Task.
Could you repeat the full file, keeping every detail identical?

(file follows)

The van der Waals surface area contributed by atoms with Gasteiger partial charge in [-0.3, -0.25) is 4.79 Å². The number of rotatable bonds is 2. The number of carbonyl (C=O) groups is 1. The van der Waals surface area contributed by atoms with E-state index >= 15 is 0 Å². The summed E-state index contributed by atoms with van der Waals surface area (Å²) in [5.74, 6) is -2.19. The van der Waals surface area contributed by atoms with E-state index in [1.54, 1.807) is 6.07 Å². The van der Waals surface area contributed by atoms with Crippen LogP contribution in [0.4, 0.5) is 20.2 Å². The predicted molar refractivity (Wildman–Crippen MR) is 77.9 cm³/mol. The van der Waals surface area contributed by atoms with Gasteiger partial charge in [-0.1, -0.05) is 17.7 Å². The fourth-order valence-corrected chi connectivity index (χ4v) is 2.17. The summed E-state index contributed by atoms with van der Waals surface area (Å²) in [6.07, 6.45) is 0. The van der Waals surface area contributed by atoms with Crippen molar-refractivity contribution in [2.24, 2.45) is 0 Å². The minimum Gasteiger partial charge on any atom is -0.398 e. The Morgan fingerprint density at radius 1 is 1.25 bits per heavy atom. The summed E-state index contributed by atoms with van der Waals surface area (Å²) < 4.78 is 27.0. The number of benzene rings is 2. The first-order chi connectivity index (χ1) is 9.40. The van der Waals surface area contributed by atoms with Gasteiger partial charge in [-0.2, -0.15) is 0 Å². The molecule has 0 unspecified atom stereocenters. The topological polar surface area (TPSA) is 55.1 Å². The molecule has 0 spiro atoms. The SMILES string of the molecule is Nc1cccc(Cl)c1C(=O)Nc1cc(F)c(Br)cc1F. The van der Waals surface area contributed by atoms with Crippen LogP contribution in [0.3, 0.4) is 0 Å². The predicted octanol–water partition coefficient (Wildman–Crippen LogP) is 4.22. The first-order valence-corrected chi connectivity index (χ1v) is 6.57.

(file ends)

The van der Waals surface area contributed by atoms with Gasteiger partial charge in [-0.3, -0.25) is 4.79 Å². The number of rotatable bonds is 2. The number of carbonyl (C=O) groups is 1. The van der Waals surface area contributed by atoms with E-state index >= 15 is 0 Å². The summed E-state index contributed by atoms with van der Waals surface area (Å²) in [5.74, 6) is -2.19. The van der Waals surface area contributed by atoms with E-state index in [1.54, 1.807) is 6.07 Å². The van der Waals surface area contributed by atoms with Crippen LogP contribution in [0.4, 0.5) is 20.2 Å². The predicted molar refractivity (Wildman–Crippen MR) is 77.9 cm³/mol. The van der Waals surface area contributed by atoms with Gasteiger partial charge in [-0.1, -0.05) is 17.7 Å². The fourth-order valence-corrected chi connectivity index (χ4v) is 2.17. The summed E-state index contributed by atoms with van der Waals surface area (Å²) in [6.07, 6.45) is 0. The van der Waals surface area contributed by atoms with Crippen molar-refractivity contribution in [2.24, 2.45) is 0 Å². The minimum Gasteiger partial charge on any atom is -0.398 e. The Morgan fingerprint density at radius 1 is 1.25 bits per heavy atom. The summed E-state index contributed by atoms with van der Waals surface area (Å²) < 4.78 is 27.0. The number of benzene rings is 2. The first-order chi connectivity index (χ1) is 9.40. The van der Waals surface area contributed by atoms with Gasteiger partial charge in [-0.2, -0.15) is 0 Å². The molecule has 0 unspecified atom stereocenters. The topological polar surface area (TPSA) is 55.1 Å². The molecule has 0 spiro atoms. The SMILES string of the molecule is Nc1cccc(Cl)c1C(=O)Nc1cc(F)c(Br)cc1F. The van der Waals surface area contributed by atoms with Crippen LogP contribution in [0.3, 0.4) is 0 Å². The predicted octanol–water partition coefficient (Wildman–Crippen LogP) is 4.22. The first-order valence-corrected chi connectivity index (χ1v) is 6.57.